No to Legislative Opportunism

Passing bills like the amendment to the anti-infiltration law during a period of uncertainty and ambiguous governance would be an unacceptable political injustice.

African asylum seekers at the Holot detention facility protest the expulsion from Israel of others, February 17, 2014.
African asylum seekers at the Holot detention facility protest the expulsion from Israel of others, February 17, 2014.Credit: Eliyahu Hershkovitz

The outgoing Knesset, despite its short term, has been characterized by a stream of problematic legislation that undermines Israeli democracy. All these bills were submitted by members of the right-wing government.

These include the Jewish nation-state bill in its various versions, which promotes inequality and discrimination against the state’s non-Jewish citizens; the amendment to the Prevention of Infiltration Law, which is not substantially different from the previous amendments declared unconstitutional by the High Court of Justice; the proposal to rescind citizenship from those involved in terror and their families, which turns the principle of citizenship into a privilege the regime can revoke at its discretion; and the so-called Haneen Zoabi law, which would remove an MK for divisive remarks during wartime, would provide the Knesset, a political body, with judicial authority, and which was aimed primarily at Arab MKs, who have already been labeled traitors and terrorists by right-wing MKs.

These bills, which do immeasurable harm to the fabric of Jewish-Arab relations, human and civil rights, and other democratic principles, are in various stages of approval. Those who worked to slow or block their advancement were generally the ministers of Yesh Atid and Hatnua. With their dismissal and the rocking of the political boat, it would be appropriate to wait until a permanent government and new Knesset are formed before debating these problematic bills or advancing them further. Legislative opportunism during a period of uncertainty and ambiguous governance would be an unacceptable political injustice.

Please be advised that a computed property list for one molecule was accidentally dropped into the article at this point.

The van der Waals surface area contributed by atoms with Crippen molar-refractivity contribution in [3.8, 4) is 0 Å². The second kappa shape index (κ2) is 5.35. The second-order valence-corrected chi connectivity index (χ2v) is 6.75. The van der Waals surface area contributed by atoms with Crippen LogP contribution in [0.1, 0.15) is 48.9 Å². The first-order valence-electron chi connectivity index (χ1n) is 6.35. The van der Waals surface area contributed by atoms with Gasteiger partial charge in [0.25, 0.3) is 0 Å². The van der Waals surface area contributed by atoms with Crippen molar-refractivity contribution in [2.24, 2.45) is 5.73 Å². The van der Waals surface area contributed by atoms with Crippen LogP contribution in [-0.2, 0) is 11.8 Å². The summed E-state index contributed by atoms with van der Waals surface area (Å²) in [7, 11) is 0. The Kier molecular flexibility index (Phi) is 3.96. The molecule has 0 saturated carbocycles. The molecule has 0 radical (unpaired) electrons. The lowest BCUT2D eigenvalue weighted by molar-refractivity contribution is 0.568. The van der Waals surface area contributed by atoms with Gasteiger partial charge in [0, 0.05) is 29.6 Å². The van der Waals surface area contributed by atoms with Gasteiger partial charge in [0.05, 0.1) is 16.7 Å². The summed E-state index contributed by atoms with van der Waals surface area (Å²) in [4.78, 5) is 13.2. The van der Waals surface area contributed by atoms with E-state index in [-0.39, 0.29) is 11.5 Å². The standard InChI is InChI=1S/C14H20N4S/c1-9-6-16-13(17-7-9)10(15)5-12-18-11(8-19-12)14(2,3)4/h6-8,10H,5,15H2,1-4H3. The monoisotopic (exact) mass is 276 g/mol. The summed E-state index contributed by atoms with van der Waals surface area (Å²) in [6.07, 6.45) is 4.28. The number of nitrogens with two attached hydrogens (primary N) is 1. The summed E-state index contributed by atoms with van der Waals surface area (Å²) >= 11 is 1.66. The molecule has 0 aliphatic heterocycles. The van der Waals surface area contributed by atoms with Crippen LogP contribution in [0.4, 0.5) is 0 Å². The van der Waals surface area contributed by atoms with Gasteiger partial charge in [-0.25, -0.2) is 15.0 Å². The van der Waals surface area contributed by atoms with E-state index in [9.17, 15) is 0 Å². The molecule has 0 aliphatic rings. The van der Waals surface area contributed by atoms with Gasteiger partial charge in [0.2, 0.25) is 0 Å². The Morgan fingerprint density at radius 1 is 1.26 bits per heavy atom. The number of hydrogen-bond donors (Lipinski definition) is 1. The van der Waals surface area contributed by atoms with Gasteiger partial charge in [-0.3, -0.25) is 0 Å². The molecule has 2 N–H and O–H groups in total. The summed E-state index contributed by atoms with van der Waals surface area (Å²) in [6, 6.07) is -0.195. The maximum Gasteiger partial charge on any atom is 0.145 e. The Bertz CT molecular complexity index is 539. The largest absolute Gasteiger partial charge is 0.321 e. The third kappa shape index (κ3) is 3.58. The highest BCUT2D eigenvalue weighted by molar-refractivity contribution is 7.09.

This applies especially to the amendment to the anti-infiltration law which the Interior Committee, headed by Miri Regev, is debating in marathon hearings in accordance with the timetable the High Court of Justice set for the government.

When it invalidated the previous amendment, the High Court said that if by a certain deadline (which falls three weeks from today), an alternative law was not passed, then the Holot detention facility would have to be closed and its 2,230 residents freed. The new amendment, which the Interior Committee is rushing to pass with the blessing of the attorney general, merely continues the legal and moral injustice of the two amendments that preceded it, since it permits, without due process, the detention of people who are entitled to collective protection.

The attempt to enact this law, which has the identical constitutional failings of its predecessors, is an illegitimate attack by the Knesset and the government on the court and the rule of law – all the more so because the government and the Knesset are expected to dissolve shortly and go to elections. Opposition members old and new must vote against the amendment and fulfill their obligation to curb the collapsing destructive government of Prime Minister Benjamin Netanyahu.

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